Editorial: what is wrong in Toronto?

Photo credit: Maarten van den Heuvel from Unsplash

Photo credit: Maarten van den Heuvel from Unsplash

Well, there was a great story out of Hockey Night in Canada this past weekend. While it did involve someone who is employed by Toronto, it was not a great story for the Leafs themselves.

42-year-old David Ayres, who by day is the zamboni driver at the Coca-Cola Coliseum (home of the Toronto Marlies, AHL affiliate of the Maple Leafs) made his NHL debut as the emergency back-up goalie (EBUG) for the Carolina Hurricanes at Scotiabank Arena. Not only is his story great because he is the oldest goalie to win in his NHL debut, but he also had a kidney transplant back in 2004 and was named the first star of the game, helping Carolina secure a 6-3 win. What a story — for Ayres and the Hurricanes. For the Leafs, not so much.

Surely after the dust settled from the embarrassing loss on Saturday the Leafs players and staff were happy for Ayres’ once in a lifetime moment. But losing to a 42-year-old EBUG points to some of the team’s deeper issues. Maybe it took this crazy scenario for people to truly see the issues the Leafs have, but they’ve been there all season long.

What a bizarre week it has been for the Leafs. After losing 5-2 in Buffalo last Sunday, they dropped another 5-2 game to the Pittsburgh Penguins. While they managed to rebound and beat Pittsburgh two days later (4-0), the 6-3 loss to Carolina and their now-famous EBUG nailed their coffin shut.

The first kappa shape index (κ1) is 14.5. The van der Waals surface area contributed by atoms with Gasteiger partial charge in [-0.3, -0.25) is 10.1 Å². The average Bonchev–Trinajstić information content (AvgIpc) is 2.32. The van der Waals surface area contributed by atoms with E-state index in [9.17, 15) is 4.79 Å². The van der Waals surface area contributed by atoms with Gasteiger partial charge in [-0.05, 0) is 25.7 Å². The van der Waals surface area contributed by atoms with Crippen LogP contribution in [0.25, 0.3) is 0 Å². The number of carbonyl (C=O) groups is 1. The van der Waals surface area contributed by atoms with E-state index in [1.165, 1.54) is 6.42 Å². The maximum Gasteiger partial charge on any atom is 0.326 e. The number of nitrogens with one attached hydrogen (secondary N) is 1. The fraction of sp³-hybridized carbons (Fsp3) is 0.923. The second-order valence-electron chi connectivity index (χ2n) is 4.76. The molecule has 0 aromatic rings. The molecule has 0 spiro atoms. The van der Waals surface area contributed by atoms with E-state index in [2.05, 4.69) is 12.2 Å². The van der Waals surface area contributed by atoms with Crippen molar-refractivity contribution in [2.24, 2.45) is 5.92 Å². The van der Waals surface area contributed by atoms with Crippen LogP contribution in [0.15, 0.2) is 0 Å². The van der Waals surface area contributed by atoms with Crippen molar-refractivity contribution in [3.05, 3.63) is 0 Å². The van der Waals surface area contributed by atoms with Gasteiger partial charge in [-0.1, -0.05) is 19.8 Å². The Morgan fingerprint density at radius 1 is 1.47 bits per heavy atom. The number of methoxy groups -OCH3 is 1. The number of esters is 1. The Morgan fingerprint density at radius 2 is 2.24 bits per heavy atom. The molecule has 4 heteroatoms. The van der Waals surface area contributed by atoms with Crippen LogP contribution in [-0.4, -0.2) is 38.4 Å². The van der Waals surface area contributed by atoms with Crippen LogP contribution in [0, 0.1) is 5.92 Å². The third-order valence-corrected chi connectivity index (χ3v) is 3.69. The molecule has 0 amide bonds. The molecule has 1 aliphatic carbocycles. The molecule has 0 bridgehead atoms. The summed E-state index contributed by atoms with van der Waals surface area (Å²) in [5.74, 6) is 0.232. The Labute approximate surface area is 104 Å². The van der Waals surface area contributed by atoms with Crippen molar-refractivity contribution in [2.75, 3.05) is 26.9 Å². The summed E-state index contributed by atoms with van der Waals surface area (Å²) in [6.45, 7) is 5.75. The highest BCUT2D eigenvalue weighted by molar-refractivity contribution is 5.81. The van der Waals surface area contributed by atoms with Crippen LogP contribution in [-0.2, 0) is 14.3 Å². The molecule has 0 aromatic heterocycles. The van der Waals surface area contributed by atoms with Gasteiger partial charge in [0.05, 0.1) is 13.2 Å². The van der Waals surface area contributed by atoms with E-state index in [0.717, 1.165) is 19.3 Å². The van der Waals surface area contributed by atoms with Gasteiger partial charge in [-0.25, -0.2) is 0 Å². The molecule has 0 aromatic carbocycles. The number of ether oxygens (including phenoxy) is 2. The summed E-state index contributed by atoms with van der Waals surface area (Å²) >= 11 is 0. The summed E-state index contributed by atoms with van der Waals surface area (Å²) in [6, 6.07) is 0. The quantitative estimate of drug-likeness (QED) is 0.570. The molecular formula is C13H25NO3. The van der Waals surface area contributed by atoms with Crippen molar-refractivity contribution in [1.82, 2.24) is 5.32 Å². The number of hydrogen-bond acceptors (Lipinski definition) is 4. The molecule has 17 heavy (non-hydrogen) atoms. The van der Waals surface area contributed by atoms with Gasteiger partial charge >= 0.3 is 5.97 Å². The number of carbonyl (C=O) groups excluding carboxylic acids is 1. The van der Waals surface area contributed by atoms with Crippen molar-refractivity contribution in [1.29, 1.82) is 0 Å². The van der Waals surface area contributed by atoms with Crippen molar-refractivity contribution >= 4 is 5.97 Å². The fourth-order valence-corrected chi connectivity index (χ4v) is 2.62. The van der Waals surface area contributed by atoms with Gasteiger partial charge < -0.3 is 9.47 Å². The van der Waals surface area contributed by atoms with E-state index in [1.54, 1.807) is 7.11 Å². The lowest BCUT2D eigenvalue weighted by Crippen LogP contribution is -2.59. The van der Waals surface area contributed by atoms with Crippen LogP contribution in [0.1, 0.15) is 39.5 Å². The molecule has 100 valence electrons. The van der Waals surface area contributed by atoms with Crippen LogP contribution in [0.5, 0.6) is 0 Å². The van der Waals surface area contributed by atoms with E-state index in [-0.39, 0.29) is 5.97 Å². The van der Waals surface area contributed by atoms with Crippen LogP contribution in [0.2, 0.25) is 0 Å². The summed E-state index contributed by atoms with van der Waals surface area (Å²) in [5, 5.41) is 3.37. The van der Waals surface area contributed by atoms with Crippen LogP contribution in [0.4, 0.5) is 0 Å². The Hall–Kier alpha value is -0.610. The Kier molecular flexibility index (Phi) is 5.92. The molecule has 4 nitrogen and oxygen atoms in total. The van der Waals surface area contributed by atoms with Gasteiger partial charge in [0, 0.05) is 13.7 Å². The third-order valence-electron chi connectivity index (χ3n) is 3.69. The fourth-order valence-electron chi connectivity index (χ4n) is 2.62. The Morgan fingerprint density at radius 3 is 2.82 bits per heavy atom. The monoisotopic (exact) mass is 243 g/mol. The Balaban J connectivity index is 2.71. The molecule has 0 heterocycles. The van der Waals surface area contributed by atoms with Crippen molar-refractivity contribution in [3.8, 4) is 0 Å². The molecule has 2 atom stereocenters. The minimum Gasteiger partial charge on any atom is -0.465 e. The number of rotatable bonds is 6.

Dating back to the firing of Mike Babcock and the games leading to his dismissal, the Leafs have been poor defensively. As great as they are to watch in the offensive zone, or really the majority of the time they have possession of the puck, their play without the puck is troubling, sometimes mind-boggling. Simply getting rid of Babcock was not going to solve these problems. In fact, maybe it was Babcock’s insistence of the team, namely the star players, to play better defensively that made the players not like him.

Brendan Shanahan made it clear in November — he believes in Kyle Dubas. After the loss this weekend to Carolina, a lot of fans were calling for Dubas’ job. There may be some questionable decisions that Dubas has made, but to put this all on him? Not too sure that is right, either. The Leafs had a lot of really good players who wanted a contract that matched their worth and Dubas made it happen. The Leafs wanted to win the John Tavares sweepstakes, and Dubas helped make that happen. As the saying goes, a general manager deserves their own coach and Dubas now has his guy. Keefe has certainly had some success, but there is clearly a long way to go for this team to be anywhere close to cup-contention.

The showing this past week against Carolina, as well as the two losses to Pittsburgh and Buffalo, shows that the on-ice product is not anywhere near what is expected with what the Leafs have on paper. It’s not what the Leafs fans have been waiting for — through all of the pain over the past 10, 15, 20, 30 or 50 years. While the Leafs are struggling and there have been some injuries to key players, there is also a team across the hall from them who has managed a 42-15 record with at least as many injuries to the better half of their roster. So where is the disconnect? Is there a misunderstanding of what it takes to win night in and night out in professional hockey? Is it bad luck? Is it a lack of desire to compete?

There are a number of problems the Leafs have right now and Keefe is right, they have not developed the type of culture that breeds championships. No matter how many issues they may have, it’s time for them to figure it out, or else they’ll be heading to the golf courses early this season.


-Isabelle Cropper

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